There is also some concern that heating honey, particularly for the long times needed with crystallized ginger, creates toxic compounds and kills all the beneficial enzymes.
You need at least one cup of sweetener per cup of sliced ginger.
If you use more, you will end up with more syrup at the end (which isn't necessarily a bad thing, if you like the syrup as much as I do).

. LEMON:
. You can use a tablespoon or two of lemon juice or half a lemon, sliced, peel and all (candied lemon is wonderful, by the way), per batch.
The addition of lemon is particularly important if using only one kind of sweetener, especially if it is granulated white sugar, to help prevent crystallization of the syrup.
. While you are at it...you may have wanted to throw in some thin slices of lemon peel too.  Candied citrus is also very tasty.


When you finally get the opportunity to take
a bite of your homemade candied ginger...
I promise you that you will think this was
really not what you expected!

Once, you get over the initial palate shock...
you'll never want to go back to store-bought again.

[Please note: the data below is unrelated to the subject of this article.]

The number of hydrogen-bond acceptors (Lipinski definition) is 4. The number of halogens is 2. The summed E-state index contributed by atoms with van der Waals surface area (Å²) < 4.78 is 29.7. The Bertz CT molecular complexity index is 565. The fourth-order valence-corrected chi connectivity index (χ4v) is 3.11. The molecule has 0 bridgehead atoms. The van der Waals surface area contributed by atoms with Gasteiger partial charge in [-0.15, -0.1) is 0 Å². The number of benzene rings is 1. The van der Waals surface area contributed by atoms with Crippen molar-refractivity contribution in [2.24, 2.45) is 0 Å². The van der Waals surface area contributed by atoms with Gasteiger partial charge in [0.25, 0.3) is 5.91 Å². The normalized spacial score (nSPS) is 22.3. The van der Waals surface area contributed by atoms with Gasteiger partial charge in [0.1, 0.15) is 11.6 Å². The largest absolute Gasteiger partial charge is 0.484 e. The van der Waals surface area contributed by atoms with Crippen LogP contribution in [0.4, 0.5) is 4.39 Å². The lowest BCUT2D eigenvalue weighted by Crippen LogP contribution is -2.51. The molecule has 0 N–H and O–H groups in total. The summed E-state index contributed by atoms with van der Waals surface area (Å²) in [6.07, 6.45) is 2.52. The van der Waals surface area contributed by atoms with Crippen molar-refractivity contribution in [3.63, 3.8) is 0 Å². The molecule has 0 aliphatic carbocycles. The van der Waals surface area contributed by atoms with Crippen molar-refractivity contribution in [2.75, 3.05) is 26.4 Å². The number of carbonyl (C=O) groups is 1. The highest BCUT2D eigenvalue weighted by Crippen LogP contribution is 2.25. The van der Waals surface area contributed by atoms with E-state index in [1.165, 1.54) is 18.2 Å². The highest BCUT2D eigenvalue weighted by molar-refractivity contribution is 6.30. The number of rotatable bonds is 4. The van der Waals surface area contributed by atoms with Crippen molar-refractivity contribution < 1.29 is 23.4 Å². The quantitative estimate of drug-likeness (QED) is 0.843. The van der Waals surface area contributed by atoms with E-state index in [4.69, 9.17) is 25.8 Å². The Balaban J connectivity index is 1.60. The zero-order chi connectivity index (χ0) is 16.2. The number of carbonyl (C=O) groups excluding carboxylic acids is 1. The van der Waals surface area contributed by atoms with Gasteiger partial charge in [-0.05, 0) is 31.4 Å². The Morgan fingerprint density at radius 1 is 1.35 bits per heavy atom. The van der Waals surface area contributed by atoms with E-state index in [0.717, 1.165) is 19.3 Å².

This was, for me, a very surprising and enlightening experiment.
It was great learning more about one of my favourite ingredients.
How about you...did you learn anything knew?
Have you ever made your own Candied Ginger?


Flavourful wishes,
Foodessa


Comments ...???... or suggestions ... write me :o)
Claudia at: foodessa [at] gmail [dot] com

Go HERE for more SWEET creations.

Please take note on how I bake and cook...
Here’s a 101 of sorts to make sure that there are no disappointments when trying my creations.  
Also...just so you know...feel free to increase the salt and sweet factor since I'm not high on either of them ;o)
. Use DRY cup measurements for...you guessed it...all DRY ingredients.
Anything DRY gets measured by spooning the overfilled ingredient (never shake the cup) and then level off with a flat edged tool.  Exception...Brown sugar should be packed in and leveled.
. Use LIQUID cup measurements for...all LIQUIDS that cannot be leveled like for example butter, yogurt...etc.  Measure the liquids at eye level to avoid overdoing what the recipe truly needs.

OVENS are unfortunately not created equal.  Mine is so old that it has reached many degrees off it's norm.  It's really worth investing a few dollars to test yours with an appropriate oven thermometer.  You'd be surprised how many ovens I've heard about not being where they should have been.  Before you lose any more ingredients and much time preparing a new recipe...run to the store...you'll thank me later.